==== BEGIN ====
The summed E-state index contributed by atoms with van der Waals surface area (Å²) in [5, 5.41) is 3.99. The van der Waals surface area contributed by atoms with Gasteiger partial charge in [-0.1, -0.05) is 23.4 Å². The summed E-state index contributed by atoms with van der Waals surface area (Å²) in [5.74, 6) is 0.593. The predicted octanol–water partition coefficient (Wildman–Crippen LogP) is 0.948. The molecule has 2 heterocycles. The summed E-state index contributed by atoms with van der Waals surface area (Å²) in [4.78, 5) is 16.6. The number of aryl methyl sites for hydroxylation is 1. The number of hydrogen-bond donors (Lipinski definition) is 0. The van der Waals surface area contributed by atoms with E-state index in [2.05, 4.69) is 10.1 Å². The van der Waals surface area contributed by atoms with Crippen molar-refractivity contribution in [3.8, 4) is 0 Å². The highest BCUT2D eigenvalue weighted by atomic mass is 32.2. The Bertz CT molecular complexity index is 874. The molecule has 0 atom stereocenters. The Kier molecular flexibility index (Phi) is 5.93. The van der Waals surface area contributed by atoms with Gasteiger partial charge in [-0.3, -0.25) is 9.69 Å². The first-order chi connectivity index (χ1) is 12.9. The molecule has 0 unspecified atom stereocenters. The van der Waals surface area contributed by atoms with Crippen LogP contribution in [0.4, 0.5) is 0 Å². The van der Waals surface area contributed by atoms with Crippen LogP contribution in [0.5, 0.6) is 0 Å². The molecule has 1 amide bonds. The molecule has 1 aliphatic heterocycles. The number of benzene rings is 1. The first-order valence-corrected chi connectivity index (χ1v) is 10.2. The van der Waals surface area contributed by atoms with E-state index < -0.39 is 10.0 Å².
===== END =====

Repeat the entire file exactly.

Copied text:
The summed E-state index contributed by atoms with van der Waals surface area (Å²) in [5, 5.41) is 3.99. The van der Waals surface area contributed by atoms with Gasteiger partial charge in [-0.1, -0.05) is 23.4 Å². The summed E-state index contributed by atoms with van der Waals surface area (Å²) in [5.74, 6) is 0.593. The predicted octanol–water partition coefficient (Wildman–Crippen LogP) is 0.948. The molecule has 2 heterocycles. The summed E-state index contributed by atoms with van der Waals surface area (Å²) in [4.78, 5) is 16.6. The number of aryl methyl sites for hydroxylation is 1. The number of hydrogen-bond donors (Lipinski definition) is 0. The van der Waals surface area contributed by atoms with E-state index in [2.05, 4.69) is 10.1 Å². The van der Waals surface area contributed by atoms with Crippen molar-refractivity contribution in [3.8, 4) is 0 Å². The highest BCUT2D eigenvalue weighted by atomic mass is 32.2. The Bertz CT molecular complexity index is 874. The molecule has 0 atom stereocenters. The Kier molecular flexibility index (Phi) is 5.93. The van der Waals surface area contributed by atoms with Gasteiger partial charge in [-0.3, -0.25) is 9.69 Å². The first-order chi connectivity index (χ1) is 12.9. The molecule has 0 unspecified atom stereocenters. The van der Waals surface area contributed by atoms with Crippen LogP contribution in [0.4, 0.5) is 0 Å². The van der Waals surface area contributed by atoms with Crippen LogP contribution in [0.5, 0.6) is 0 Å². The molecule has 1 amide bonds. The molecule has 1 aliphatic heterocycles. The number of benzene rings is 1. The first-order valence-corrected chi connectivity index (χ1v) is 10.2. The van der Waals surface area contributed by atoms with E-state index < -0.39 is 10.0 Å².